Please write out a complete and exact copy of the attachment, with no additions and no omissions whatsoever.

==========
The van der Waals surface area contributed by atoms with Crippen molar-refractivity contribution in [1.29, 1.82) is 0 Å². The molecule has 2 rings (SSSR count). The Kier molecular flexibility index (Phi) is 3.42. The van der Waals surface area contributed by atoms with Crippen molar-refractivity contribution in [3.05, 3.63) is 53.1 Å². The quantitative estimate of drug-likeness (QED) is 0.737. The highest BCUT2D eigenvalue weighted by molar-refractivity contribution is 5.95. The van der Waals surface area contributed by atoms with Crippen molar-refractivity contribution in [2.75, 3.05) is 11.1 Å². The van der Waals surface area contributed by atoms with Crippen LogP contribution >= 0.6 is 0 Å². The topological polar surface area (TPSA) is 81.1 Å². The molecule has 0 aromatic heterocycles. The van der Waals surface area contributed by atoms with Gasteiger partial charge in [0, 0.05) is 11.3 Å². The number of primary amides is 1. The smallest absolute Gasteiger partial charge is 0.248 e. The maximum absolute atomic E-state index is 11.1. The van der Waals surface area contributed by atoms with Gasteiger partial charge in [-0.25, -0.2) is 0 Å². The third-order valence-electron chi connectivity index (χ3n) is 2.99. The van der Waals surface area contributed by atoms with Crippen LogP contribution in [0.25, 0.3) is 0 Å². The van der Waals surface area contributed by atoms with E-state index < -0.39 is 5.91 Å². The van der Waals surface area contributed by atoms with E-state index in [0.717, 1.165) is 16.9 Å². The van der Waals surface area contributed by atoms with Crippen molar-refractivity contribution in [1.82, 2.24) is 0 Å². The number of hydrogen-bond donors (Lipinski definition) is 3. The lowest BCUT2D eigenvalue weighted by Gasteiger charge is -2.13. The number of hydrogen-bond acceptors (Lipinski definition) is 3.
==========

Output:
The van der Waals surface area contributed by atoms with Crippen molar-refractivity contribution in [1.29, 1.82) is 0 Å². The molecule has 2 rings (SSSR count). The Kier molecular flexibility index (Phi) is 3.42. The van der Waals surface area contributed by atoms with Crippen molar-refractivity contribution in [3.05, 3.63) is 53.1 Å². The quantitative estimate of drug-likeness (QED) is 0.737. The highest BCUT2D eigenvalue weighted by molar-refractivity contribution is 5.95. The van der Waals surface area contributed by atoms with Crippen molar-refractivity contribution in [2.75, 3.05) is 11.1 Å². The van der Waals surface area contributed by atoms with Crippen LogP contribution >= 0.6 is 0 Å². The topological polar surface area (TPSA) is 81.1 Å². The molecule has 0 aromatic heterocycles. The van der Waals surface area contributed by atoms with Gasteiger partial charge in [0, 0.05) is 11.3 Å². The number of primary amides is 1. The smallest absolute Gasteiger partial charge is 0.248 e. The maximum absolute atomic E-state index is 11.1. The van der Waals surface area contributed by atoms with Gasteiger partial charge in [-0.25, -0.2) is 0 Å². The third-order valence-electron chi connectivity index (χ3n) is 2.99. The van der Waals surface area contributed by atoms with Crippen LogP contribution in [0.25, 0.3) is 0 Å². The van der Waals surface area contributed by atoms with E-state index < -0.39 is 5.91 Å². The van der Waals surface area contributed by atoms with E-state index in [0.717, 1.165) is 16.9 Å². The van der Waals surface area contributed by atoms with Crippen molar-refractivity contribution in [1.82, 2.24) is 0 Å². The number of hydrogen-bond donors (Lipinski definition) is 3. The lowest BCUT2D eigenvalue weighted by Gasteiger charge is -2.13. The number of hydrogen-bond acceptors (Lipinski definition) is 3.